Part I: Why Agile?
ProtoShare was originally conceived of to help the development team here at Site9 to better define and scope our own contract projects. We were literally our own first customer, which meant that the product feedback loop was very short and early versions of ProtoShare evolved somewhat organically, adding features as we realized what we needed. When we eventually released the tool to the public, we quickly discovered that most of our customers also had unique views of how prototyping fit into their organizations’ software development lifecycles. Today, nearly three years later, ProtoShare supports a huge variety of use cases and we have come to depend almost exclusively on customer feedback to drive the product forward.
Our goal with ProtoShare is to support as many common prototyping workflows as possible, while still providing a structured and clear path to success for all types of users. To help us achieve this, we catalog every feature request, brainstorm, and bug report that comes in from our customers. Being a subscription-based product it is absolutely critical that we can react quickly to our customer’s evolving needs. That means capturing feedback from thousands of companies, finding the common denominator, and finding a way to integrate it back into the product in a timely manner. This has proved increasingly challenging as ProtoShare has become an ever more sophisticated tool.
Changing a particular feature or workflow in order to benefit one group of users can often lead to frustration and confusion for others. Additionally, as new features inevitably snowball, large amounts of changes are made to the code and a much bigger burden is placed on our QA team. The best way to mitigate these risks is to deploy small changes as frequently as possible, or in Agile terms: “Just enough, just in time”. This allows us to deliver incremental value frequently, as well as to rapidly adjust to any problems that may arise.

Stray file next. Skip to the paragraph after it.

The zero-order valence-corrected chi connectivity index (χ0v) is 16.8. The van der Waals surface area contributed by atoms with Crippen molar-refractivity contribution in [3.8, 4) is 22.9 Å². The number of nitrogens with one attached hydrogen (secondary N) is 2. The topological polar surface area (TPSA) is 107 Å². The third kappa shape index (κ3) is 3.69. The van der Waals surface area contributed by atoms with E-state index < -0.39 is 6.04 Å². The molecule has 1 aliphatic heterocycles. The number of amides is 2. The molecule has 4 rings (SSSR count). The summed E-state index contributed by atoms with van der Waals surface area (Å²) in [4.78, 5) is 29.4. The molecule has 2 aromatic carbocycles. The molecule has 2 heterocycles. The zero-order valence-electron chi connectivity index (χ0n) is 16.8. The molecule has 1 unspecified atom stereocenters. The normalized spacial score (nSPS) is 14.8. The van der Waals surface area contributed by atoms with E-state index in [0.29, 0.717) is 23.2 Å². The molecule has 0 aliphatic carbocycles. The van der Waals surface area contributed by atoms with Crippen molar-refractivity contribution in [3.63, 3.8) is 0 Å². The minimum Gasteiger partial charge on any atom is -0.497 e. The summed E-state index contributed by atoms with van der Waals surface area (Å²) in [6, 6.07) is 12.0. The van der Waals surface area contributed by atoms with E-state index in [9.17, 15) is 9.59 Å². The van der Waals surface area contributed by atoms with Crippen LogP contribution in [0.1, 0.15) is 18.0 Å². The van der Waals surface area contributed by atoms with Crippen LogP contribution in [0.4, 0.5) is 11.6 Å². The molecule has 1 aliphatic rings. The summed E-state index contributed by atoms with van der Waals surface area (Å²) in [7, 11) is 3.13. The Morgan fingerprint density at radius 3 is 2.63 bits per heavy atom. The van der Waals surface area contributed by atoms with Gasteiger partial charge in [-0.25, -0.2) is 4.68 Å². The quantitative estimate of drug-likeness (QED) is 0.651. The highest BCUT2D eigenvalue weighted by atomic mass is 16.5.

Last year, as we began the huge development effort for ProtoShare 5, we realized that without a new development methodology in place it was going to be very hard for our team to determine which features to build first. The one priority that was abundantly clear from our customers was to improve performance across the board.With that in mind, we focused nearly all of our initial efforts for the 5.0 release on optimizing the underlying architecture of ProtoShare. From an engineering standpoint, this translated to a ground-up re-write of the existing code. Fortunately, doing this complete overhaul also gave us the chance to officially migrate all of our various development artifacts into a uniform format: Agile User Stories.
Prior to 5.0, our customer feedback, specifications, and feature ideas were stored across a variety of systems. We had data in spreadsheets, CRM records, bug tracking tools, and within ProtoShare projects. By combining all of this data into a uniform format we have put ourselves in a much more “agile” position going forward. Interestingly, as we began documenting and re-implementing existing functionality from ProtoShare 3.9, we also uncovered features that had crept into the product without any documentation at all. Closing these types of holes is essential for us to effectively detect and communicate changes to the software. Having a living collection of User Stories outlining every feature in the product is also extremely helpful when bringing new team members up to speed.
So, the tenets of Agile certainly suit our development needs, but how do we actually go about gathering and decomposing large User Stories, and what role does ProtoShare play for us amidst this new agile software process? In Part II of this post I will discuss in more detail how we use Agile behind the scenes and how we use ProtoShare in conjunction with Rally ( an excellent Agile development tool ) to support a parallel process which some have dubbed “Agile UX”.
(Read Part II: Under the Hood)
Phenomenal brakedown of the topic, you should write for me too!